When you work in close quarters with other people for 40+ hours per week, there’s bound to be tension at some point. From misunderstanding each other’s motivations to acting out during stressful circumstances, interactions may occasionally reach such a pitch that you’re forced to confront the issue head-on.
It can be uncomfortable enough when the offending party is a colleague. But, what if the person that’s grinding your gears is your boss?
It brings a whole new dimension to the problem when the person who you just can’t seem to see eye-to-eye with is the person to whom you directly report. After all, aside from the inherent power differential, that person also likely has quite a bit of influence over your ultimate ability to be successful in your job.
Boss/employee relationships are a delicate balancing act at the best of times, with both parties having to flex their diplomatic muscles when the pressure is really on at work. When nurtured and based on respect and understanding, they can produce a happy and harmonious working environment that boosts productivity. However, if this balance is upset, the ripple effect of any discord can be felt throughout the entire office.
Whatever has sparked an issue between the two of you, it is imperative that you take steps to remedy the situation as soon as possible. The longer any underlying problems are allowed to fester, the harder it will be to resolve them. In turn, this could lead to decreased job satisfaction, and perhaps even a letter of resignation when you feel that you simply can’t go on working in such a toxic environment.
If this sounds familiar, here is a guide on how to approach the issue, so that you can regain that all-important balance of respect and understanding.
Self-reflection is key
The best place to start when addressing any rifts between you and your boss is with yourself. This is the area over which you have the most control. So, although it’s often not an easy thing to do, you need to hold a mirror up to yourself to consider some of the following questions:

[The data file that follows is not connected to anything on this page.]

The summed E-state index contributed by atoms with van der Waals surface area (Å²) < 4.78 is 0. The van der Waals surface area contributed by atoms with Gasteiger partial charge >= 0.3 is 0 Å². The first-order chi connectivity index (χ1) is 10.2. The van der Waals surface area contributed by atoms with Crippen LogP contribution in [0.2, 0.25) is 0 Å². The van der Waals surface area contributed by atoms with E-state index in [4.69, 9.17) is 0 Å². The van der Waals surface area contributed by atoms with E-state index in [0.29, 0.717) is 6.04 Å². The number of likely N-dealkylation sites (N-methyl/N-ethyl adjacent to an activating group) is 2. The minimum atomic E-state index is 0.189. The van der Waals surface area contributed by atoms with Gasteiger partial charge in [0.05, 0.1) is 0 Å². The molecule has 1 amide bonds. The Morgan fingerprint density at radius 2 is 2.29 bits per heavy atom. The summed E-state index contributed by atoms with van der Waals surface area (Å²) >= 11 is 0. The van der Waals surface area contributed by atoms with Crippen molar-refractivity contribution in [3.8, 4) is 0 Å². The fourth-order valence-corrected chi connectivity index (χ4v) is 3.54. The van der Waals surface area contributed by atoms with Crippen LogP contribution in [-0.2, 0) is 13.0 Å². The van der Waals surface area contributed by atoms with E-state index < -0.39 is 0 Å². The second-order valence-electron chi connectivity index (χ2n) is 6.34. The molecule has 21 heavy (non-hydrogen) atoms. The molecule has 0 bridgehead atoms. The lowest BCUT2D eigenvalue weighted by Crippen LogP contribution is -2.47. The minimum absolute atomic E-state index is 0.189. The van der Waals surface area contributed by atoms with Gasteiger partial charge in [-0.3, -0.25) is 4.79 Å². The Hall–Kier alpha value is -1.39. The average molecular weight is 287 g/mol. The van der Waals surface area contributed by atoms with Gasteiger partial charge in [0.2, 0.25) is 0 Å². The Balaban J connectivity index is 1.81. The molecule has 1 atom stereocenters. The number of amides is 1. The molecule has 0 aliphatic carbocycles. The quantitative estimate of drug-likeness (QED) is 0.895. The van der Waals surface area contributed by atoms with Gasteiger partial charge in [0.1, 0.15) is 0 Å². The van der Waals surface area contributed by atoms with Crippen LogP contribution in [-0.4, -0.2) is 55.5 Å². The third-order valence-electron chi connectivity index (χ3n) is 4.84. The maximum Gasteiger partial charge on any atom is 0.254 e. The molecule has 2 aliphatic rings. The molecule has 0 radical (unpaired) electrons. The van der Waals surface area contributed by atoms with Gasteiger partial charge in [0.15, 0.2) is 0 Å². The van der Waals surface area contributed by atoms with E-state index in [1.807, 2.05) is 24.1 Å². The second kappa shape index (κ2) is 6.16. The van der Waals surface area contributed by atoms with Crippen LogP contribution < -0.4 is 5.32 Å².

When we’re having interpersonal issues with other people, we often quick to point the finger and judge their behaviors negatively. On the flip side, when we reflect on our own actions, we are often much more forgiving. We might judge ourselves by our intentions, or make excuses for our actions. As a result, we can overlook how we might be contributing to the problems.
How well are you performing in your role?
Are you engaged in what you’re doing? What is your attitude like?
Do other people have issues with your boss? Or, is it just you?
Have you gotten prior feedback from your boss? Have you tried to apply it consistently?
We have the power to control our own thought processes and actions towards people, so answer the above questions honestly and think about others who get along well with your boss. Do they interact differently? How do you perceive their attitude towards your boss? Are there behaviors that you could emulate to start and smooth things over?
If you’re not sure, it can also be helpful to talk to others who have more positive relationships with your boss for their feedback. How do they navigate the relationship? Do they have any thoughts about how you might be creating issues? Understanding yourself is critical for being emotionally intelligent. In turn, this will help you to have more fluidity in dealing effectively with a range of personalities.
Empathize with your boss
Although it might be hard to empathize with your boss when you’re experiencing interpersonal issues, it can be really helpful for improving the situation. Understanding that everyone has different motivations, and striving to understand them even if they don’t match your own can help reform your perception of that person, and therefore change your attitude towards them.
Consider what’s important to your boss? Is it important to him to stay well informed? Does she have a high sense of urgency? What values seem important to him?